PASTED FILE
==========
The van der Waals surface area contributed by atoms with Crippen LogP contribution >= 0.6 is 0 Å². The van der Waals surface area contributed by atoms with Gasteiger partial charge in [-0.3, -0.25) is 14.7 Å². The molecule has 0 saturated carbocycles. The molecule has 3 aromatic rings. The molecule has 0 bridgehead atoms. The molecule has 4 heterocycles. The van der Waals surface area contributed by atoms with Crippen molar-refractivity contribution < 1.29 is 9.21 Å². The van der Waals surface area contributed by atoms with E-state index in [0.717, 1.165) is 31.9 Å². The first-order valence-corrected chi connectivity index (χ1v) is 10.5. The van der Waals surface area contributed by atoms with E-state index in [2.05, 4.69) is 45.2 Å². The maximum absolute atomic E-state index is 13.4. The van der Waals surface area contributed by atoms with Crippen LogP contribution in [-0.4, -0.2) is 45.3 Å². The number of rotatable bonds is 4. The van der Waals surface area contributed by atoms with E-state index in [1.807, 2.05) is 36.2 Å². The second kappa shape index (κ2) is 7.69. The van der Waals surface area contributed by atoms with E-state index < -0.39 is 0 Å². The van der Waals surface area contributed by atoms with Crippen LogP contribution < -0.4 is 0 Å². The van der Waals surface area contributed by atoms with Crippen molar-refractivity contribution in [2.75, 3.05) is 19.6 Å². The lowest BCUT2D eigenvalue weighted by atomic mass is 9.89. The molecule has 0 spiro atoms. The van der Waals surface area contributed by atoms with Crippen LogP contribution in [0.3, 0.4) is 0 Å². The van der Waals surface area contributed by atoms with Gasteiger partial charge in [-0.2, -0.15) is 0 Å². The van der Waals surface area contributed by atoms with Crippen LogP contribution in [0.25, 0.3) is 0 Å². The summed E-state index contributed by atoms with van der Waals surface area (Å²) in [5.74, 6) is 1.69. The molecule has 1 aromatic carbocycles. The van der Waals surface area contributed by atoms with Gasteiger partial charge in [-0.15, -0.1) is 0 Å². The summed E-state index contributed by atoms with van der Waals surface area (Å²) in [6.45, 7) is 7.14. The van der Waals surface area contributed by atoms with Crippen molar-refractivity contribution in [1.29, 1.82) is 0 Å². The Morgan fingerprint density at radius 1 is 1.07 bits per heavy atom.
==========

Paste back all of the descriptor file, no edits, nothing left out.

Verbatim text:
The van der Waals surface area contributed by atoms with Crippen LogP contribution >= 0.6 is 0 Å². The van der Waals surface area contributed by atoms with Gasteiger partial charge in [-0.3, -0.25) is 14.7 Å². The molecule has 0 saturated carbocycles. The molecule has 3 aromatic rings. The molecule has 0 bridgehead atoms. The molecule has 4 heterocycles. The van der Waals surface area contributed by atoms with Crippen molar-refractivity contribution < 1.29 is 9.21 Å². The van der Waals surface area contributed by atoms with E-state index in [0.717, 1.165) is 31.9 Å². The first-order valence-corrected chi connectivity index (χ1v) is 10.5. The van der Waals surface area contributed by atoms with E-state index in [2.05, 4.69) is 45.2 Å². The maximum absolute atomic E-state index is 13.4. The van der Waals surface area contributed by atoms with Crippen LogP contribution in [-0.4, -0.2) is 45.3 Å². The number of rotatable bonds is 4. The van der Waals surface area contributed by atoms with E-state index in [1.807, 2.05) is 36.2 Å². The second kappa shape index (κ2) is 7.69. The van der Waals surface area contributed by atoms with E-state index < -0.39 is 0 Å². The van der Waals surface area contributed by atoms with Crippen LogP contribution < -0.4 is 0 Å². The van der Waals surface area contributed by atoms with Crippen molar-refractivity contribution in [2.75, 3.05) is 19.6 Å². The lowest BCUT2D eigenvalue weighted by atomic mass is 9.89. The molecule has 0 spiro atoms. The van der Waals surface area contributed by atoms with Crippen LogP contribution in [0.3, 0.4) is 0 Å². The van der Waals surface area contributed by atoms with Gasteiger partial charge in [-0.2, -0.15) is 0 Å². The van der Waals surface area contributed by atoms with Crippen LogP contribution in [0.25, 0.3) is 0 Å². The summed E-state index contributed by atoms with van der Waals surface area (Å²) in [5.74, 6) is 1.69. The molecule has 1 aromatic carbocycles. The van der Waals surface area contributed by atoms with Gasteiger partial charge in [-0.15, -0.1) is 0 Å². The summed E-state index contributed by atoms with van der Waals surface area (Å²) in [6.45, 7) is 7.14. The van der Waals surface area contributed by atoms with Crippen molar-refractivity contribution in [1.29, 1.82) is 0 Å². The Morgan fingerprint density at radius 1 is 1.07 bits per heavy atom.